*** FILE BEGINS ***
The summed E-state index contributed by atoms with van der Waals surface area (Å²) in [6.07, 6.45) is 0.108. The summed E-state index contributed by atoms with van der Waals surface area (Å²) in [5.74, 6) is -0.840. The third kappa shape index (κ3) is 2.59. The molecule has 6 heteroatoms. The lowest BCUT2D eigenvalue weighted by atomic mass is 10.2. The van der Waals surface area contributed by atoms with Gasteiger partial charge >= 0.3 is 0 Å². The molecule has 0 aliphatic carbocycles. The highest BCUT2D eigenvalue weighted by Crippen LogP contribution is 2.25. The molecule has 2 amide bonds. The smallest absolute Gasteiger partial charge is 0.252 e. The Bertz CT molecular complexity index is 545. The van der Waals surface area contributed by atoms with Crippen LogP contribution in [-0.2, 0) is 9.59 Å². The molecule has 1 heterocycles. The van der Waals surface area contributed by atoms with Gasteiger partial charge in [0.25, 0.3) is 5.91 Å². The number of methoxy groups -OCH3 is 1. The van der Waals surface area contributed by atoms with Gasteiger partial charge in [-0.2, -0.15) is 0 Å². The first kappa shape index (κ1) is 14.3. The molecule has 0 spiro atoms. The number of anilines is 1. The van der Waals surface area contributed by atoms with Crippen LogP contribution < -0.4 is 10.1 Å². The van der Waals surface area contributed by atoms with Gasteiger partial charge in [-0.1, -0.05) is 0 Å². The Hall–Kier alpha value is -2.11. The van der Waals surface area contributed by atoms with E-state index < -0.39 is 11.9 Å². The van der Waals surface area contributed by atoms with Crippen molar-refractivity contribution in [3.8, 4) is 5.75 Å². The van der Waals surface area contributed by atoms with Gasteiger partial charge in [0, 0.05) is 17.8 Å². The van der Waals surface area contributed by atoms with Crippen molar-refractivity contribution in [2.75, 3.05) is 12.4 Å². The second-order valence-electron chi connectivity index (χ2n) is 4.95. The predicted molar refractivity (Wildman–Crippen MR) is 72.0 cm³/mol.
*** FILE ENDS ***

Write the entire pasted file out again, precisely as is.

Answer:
The summed E-state index contributed by atoms with van der Waals surface area (Å²) in [6.07, 6.45) is 0.108. The summed E-state index contributed by atoms with van der Waals surface area (Å²) in [5.74, 6) is -0.840. The third kappa shape index (κ3) is 2.59. The molecule has 6 heteroatoms. The lowest BCUT2D eigenvalue weighted by atomic mass is 10.2. The van der Waals surface area contributed by atoms with Gasteiger partial charge >= 0.3 is 0 Å². The molecule has 0 aliphatic carbocycles. The highest BCUT2D eigenvalue weighted by Crippen LogP contribution is 2.25. The molecule has 2 amide bonds. The smallest absolute Gasteiger partial charge is 0.252 e. The Bertz CT molecular complexity index is 545. The van der Waals surface area contributed by atoms with Crippen LogP contribution in [-0.2, 0) is 9.59 Å². The molecule has 1 heterocycles. The van der Waals surface area contributed by atoms with Gasteiger partial charge in [0.25, 0.3) is 5.91 Å². The number of methoxy groups -OCH3 is 1. The van der Waals surface area contributed by atoms with Gasteiger partial charge in [-0.2, -0.15) is 0 Å². The first kappa shape index (κ1) is 14.3. The molecule has 0 spiro atoms. The number of anilines is 1. The van der Waals surface area contributed by atoms with Crippen LogP contribution < -0.4 is 10.1 Å². The van der Waals surface area contributed by atoms with Gasteiger partial charge in [-0.1, -0.05) is 0 Å². The Hall–Kier alpha value is -2.11. The van der Waals surface area contributed by atoms with E-state index < -0.39 is 11.9 Å². The van der Waals surface area contributed by atoms with Crippen molar-refractivity contribution in [3.8, 4) is 5.75 Å². The van der Waals surface area contributed by atoms with Gasteiger partial charge in [0, 0.05) is 17.8 Å². The van der Waals surface area contributed by atoms with Crippen molar-refractivity contribution in [2.75, 3.05) is 12.4 Å². The second-order valence-electron chi connectivity index (χ2n) is 4.95. The predicted molar refractivity (Wildman–Crippen MR) is 72.0 cm³/mol.